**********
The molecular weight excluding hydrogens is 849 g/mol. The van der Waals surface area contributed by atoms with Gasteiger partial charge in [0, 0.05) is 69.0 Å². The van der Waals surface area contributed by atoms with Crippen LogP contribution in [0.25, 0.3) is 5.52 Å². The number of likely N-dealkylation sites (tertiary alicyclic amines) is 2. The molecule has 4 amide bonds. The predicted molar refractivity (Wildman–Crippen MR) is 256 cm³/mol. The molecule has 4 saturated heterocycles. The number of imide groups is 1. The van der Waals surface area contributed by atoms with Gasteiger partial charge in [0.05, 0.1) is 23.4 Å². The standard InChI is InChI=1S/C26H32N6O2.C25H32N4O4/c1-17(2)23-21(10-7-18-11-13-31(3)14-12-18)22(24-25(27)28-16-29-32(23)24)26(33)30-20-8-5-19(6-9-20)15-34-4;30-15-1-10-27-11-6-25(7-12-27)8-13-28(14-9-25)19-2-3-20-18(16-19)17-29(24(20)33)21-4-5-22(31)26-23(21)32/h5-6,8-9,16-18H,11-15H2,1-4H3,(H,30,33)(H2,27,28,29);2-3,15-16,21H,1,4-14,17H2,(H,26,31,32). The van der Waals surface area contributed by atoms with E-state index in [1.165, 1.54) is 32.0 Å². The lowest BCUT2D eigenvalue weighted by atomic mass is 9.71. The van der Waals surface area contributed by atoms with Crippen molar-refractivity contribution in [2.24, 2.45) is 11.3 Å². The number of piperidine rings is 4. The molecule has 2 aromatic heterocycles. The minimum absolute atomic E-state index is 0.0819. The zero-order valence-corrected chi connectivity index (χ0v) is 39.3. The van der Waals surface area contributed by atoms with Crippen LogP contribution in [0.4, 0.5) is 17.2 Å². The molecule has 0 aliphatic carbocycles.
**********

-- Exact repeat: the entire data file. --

The molecular weight excluding hydrogens is 849 g/mol. The van der Waals surface area contributed by atoms with Gasteiger partial charge in [0, 0.05) is 69.0 Å². The van der Waals surface area contributed by atoms with Crippen LogP contribution in [0.25, 0.3) is 5.52 Å². The number of likely N-dealkylation sites (tertiary alicyclic amines) is 2. The molecule has 4 amide bonds. The predicted molar refractivity (Wildman–Crippen MR) is 256 cm³/mol. The molecule has 4 saturated heterocycles. The number of imide groups is 1. The van der Waals surface area contributed by atoms with Gasteiger partial charge in [0.05, 0.1) is 23.4 Å². The standard InChI is InChI=1S/C26H32N6O2.C25H32N4O4/c1-17(2)23-21(10-7-18-11-13-31(3)14-12-18)22(24-25(27)28-16-29-32(23)24)26(33)30-20-8-5-19(6-9-20)15-34-4;30-15-1-10-27-11-6-25(7-12-27)8-13-28(14-9-25)19-2-3-20-18(16-19)17-29(24(20)33)21-4-5-22(31)26-23(21)32/h5-6,8-9,16-18H,11-15H2,1-4H3,(H,30,33)(H2,27,28,29);2-3,15-16,21H,1,4-14,17H2,(H,26,31,32). The van der Waals surface area contributed by atoms with E-state index in [1.165, 1.54) is 32.0 Å². The lowest BCUT2D eigenvalue weighted by atomic mass is 9.71. The van der Waals surface area contributed by atoms with Crippen molar-refractivity contribution in [2.24, 2.45) is 11.3 Å². The number of piperidine rings is 4. The molecule has 2 aromatic heterocycles. The minimum absolute atomic E-state index is 0.0819. The zero-order valence-corrected chi connectivity index (χ0v) is 39.3. The van der Waals surface area contributed by atoms with Crippen LogP contribution in [0.4, 0.5) is 17.2 Å². The molecule has 0 aliphatic carbocycles.